How to Make a Great Screenshot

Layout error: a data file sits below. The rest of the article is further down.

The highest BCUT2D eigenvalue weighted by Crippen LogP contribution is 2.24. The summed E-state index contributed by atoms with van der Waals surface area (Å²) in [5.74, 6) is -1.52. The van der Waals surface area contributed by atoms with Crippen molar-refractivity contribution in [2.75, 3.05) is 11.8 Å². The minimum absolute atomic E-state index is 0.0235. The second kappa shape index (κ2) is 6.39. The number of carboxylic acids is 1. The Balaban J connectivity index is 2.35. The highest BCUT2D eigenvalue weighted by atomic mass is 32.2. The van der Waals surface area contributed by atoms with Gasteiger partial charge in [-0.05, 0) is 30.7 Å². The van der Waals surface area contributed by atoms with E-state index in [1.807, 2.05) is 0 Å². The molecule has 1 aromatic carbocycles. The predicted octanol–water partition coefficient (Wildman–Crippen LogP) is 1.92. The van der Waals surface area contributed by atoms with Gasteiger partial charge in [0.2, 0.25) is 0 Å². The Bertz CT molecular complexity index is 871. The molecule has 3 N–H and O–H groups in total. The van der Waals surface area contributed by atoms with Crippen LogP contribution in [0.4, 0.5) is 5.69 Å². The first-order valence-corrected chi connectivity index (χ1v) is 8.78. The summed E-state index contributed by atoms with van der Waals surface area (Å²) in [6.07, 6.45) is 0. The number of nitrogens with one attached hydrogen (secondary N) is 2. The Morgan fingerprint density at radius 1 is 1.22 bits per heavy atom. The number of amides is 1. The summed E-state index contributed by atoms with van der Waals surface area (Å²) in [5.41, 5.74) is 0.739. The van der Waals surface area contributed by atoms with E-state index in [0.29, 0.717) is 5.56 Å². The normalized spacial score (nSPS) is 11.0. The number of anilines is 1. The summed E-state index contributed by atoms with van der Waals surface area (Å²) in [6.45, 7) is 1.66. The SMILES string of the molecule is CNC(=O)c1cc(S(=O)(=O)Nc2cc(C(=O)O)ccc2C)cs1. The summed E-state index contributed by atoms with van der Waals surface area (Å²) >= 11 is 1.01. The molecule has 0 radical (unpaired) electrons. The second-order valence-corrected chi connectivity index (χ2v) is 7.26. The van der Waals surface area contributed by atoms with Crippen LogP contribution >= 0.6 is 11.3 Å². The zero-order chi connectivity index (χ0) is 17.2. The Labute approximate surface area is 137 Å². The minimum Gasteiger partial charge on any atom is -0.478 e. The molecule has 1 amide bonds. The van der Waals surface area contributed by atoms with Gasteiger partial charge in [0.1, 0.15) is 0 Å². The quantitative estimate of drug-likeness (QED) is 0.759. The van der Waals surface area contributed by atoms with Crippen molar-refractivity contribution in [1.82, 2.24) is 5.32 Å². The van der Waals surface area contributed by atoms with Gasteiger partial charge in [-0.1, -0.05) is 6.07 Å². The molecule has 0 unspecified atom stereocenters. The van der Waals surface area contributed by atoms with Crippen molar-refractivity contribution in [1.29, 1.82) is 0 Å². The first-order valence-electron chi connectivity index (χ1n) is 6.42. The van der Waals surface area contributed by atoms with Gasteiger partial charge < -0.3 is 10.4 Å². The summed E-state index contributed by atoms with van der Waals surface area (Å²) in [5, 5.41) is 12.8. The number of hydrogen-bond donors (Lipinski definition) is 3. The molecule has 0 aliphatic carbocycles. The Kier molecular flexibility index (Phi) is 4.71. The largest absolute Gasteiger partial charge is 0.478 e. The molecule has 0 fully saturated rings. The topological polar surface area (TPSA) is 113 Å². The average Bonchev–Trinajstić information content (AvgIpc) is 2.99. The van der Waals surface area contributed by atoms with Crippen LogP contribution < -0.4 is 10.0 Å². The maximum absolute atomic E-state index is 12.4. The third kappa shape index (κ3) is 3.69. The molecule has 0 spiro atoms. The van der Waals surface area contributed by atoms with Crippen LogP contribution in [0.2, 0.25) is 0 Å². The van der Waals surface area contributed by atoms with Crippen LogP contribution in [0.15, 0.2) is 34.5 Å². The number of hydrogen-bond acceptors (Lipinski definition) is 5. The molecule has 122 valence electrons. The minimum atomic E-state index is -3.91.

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<ul><li><p>Using Paint for Windows Screenshots</p><p>This procedure will work with ESRI software running on any version of Windows.</p><p>1. Change the interface and display properties. Right-click anywhere on the desktop and choose Properties from the context menu. Click on the Settings tab and set the screen area and color the highest level the computer can comfortably handle. A minimum setting for the screen area is 1024 by 768 pixels.</p><p>2. Click on the Appearance tab and click on the Color Scheme drop-down. Select Windows Standard for Windows 2000 or Silver or Olive for Windows XP. Click Apply and OK to close the Properties dialog box.</p><p>3. Close all but the target GIS application. Right-click on the taskbar. In the Taskbar and Start Menu Properties dialog box, check the box next to Auto Hide. Click OK.</p><p>4. Open Windows Paint by choosing Start &gt; Programs &gt; Accessories &gt; Paint.</p><p>5. Make sure the scrollbars in the Paint window are pushed completely to the left and top of the screen. Minimize Paint.</p><p>6. Make the desired GIS application active. Make any necessary adjustments to the maps symbology, text, and/or extent necessary to ensure a pleasing effect.</p><p>7. Hold down the Control button and press the Prt Scn/SysRq button to copy the screen to the Windows clipboard.</p><p>8. Maximize Paint and paste the image into a blank window by holding the Control button down and pressing the letter V or choosing Edit &gt; Paste from the menu.</p><p>9. Use the tools in Paint to crop or clean up the image, if necessary.</p><p>10. Save the image with 24-bit color as a bitmap (BMP) format file.</p><p>Getting ReadyDecide what each screenshot should tell the reader. Is it demonstrating GIS use in a particular industry or illustrating a process? If it is a process, sometimes a single image will not communicate the message. When you are showing a process or highlighting two or more conditions, several screenshots may be required. For best results, capture dialogs and windows containing tables, charts, or locator maps separately. Select an appropriate project. The data used in the project should relate to purpose of the screenshot and you should have specific permission to use that data or it should be data that can be used without restriction such as the sample data that comes with ESRI software products. Before choosing a method for capturing a screenshot, ask yourself the following questions: </p><p> Is the projection appropriate? Will the map scale show sufficient detail in the area of interest? Are the colors pleasing? Is the symbology effective? Is the application interface set to a neutral color scheme (e.g., Windows Standard for Windows 2000 or Silver or Olive for </p><p>Windows XP). For Windows applications, is the Taskbar hidden? Are any unnecessary toolbars closed? Does the project have an appropriate name? Do data layers have descriptive names? Does the Table of Contents supply information to the reader? If not, hide it.</p><p> Once the shot has been refined, the choice of capture method depends on the GIS product used. For maps in either Data View or Layout View, the Export option in ArcGIS ArcMap usually produces the best results. For other screen images on the Windows platform, the Paint program that comes with the operating system provides a quick, easy, and no-cost method. Third party screen capture software can be used for other platforms or when additional functionality, such as automation or additional file formats, is desired. </p><p>Making Pleasing Screenshots from ESRI SoftwareScreenshots that have been correctly and carefully created enhance articles, tutorials, and presentations. The best results are obtained by considering the purpose of the image, setting up the shot, and using a method of screen capture that will produce reliable and reproducible results.</p><p>Exporting Maps From ArcGISIf you are exporting from ArcMap, instead of creating a screen capture, you can export an image showing a map extent (Data View) or a map layout (Layout View). The core functionality supplied with ArcMap generates files suitable for high quality reproduction. Procedures for exporting maps using ArcGIS are covered by the following description.</p><p>1. After completing and saving the map, make sure the map is in the desired view for output (i.e., Data View or Layout View).</p><p>2. Choose File &gt; Export Map. In the Explorer dialog box, choose a file format from the drop-down box. Although ArcGIS will output files in many formats, TIF (Tagged Image File) is the preferred choice. TIF is the most widely supported and versatile bitmap format.</p><p>3. If the map is a layout, check the box next to Clip Output to Graphics Extent to capture only the map sheet.</p><p>4. Click on the Options button to set additional parameters. Under Options for the TIF format, set the resolution at 300 dots per inch (dpi). Click OK.</p><p>5. In the Export dialog box navigate to the desired location for saving the map and click the Export button.</p><p>Choose the TIF format when exporting a map from ArcGIS. Set the resolution to 300 dpi.</p></li><li><p>This procedure will work with ESRI software running on any version of Windows.</p><p>1. Compose the map or other images you want to capture. 2. Right-click anywhere on the desktop and choose Properties from the context </p><p>menu. Click on the Settings tab and set the screen area and color the highest level the computer can comfortably handle. A minimum setting for the screen area is 1024 by 768 pixels. </p><p>3. Click on the Appearance tab and click on the Color Scheme drop-down. Select Windows Standard for Windows 2000 or Silver or Olive for Windows XP. Click Apply and OK to close the Properties dialog box.</p><p>4. Close all but the target GIS application. Right-click on the taskbar. In the Taskbar and Start Menu Properties dialog box, check the box next to Auto Hide. Click OK.</p><p>5. Open Windows Paint by choosing Start &gt; Programs &gt; Accessories &gt; Paint.6. Make sure the scrollbars in the Paint window are pushed completely to the </p><p>left and top of the screen. Minimize Paint.7. Make the desired GIS application active. Make any necessary adjustments </p><p>to the maps symbology, text, and/or extent necessary to ensure a pleasing effect.</p><p>8. Hold down the Control button and press the Prt Scn/SysRq button to copy the screen to the Windows clipboard.</p><p>9. Maximize Paint and paste the image into a blank window by holding the Control button down and pressing the letter V or choosing Edit &gt; Paste from the menu.</p><p>10. Use the tools in Paint to crop or clean up the image, if necessary.11. Save the image with 24-bit color as a bitmap (BMP) format file.</p><p>mmp200705</p><p>Using Paint for Windows Screenshots</p><p>Using Third Party Software</p><p>Several readily available programs either specialize in or include screen capture functionality. Jascos Paint Shop Pro is easy to use, saves files in a variety of formats, and is relatively inexpensive. Hyperionics HyperSnap-DX is a dedicated screen capture program with several capture styles and export formats. TechSmiths SnagIt is also a dedicated screen capture program that can save not only images but also editable text and video.</p><p>Click the Appearance tab and select Windows Standard as the Scheme.</p><p>Right-click on the Windows desktop and choose Properties from the context menu. Click on the Settings tab and set the screen area and color.</p><p>Product URL</p><p>Paint Shop Pro www.corel.com</p><p>HyperSnap-DX www.hyperionics.com</p><p>Snagit www.techsmith.com</p><p>Sources of third-party screen capture software.</p></li></ul>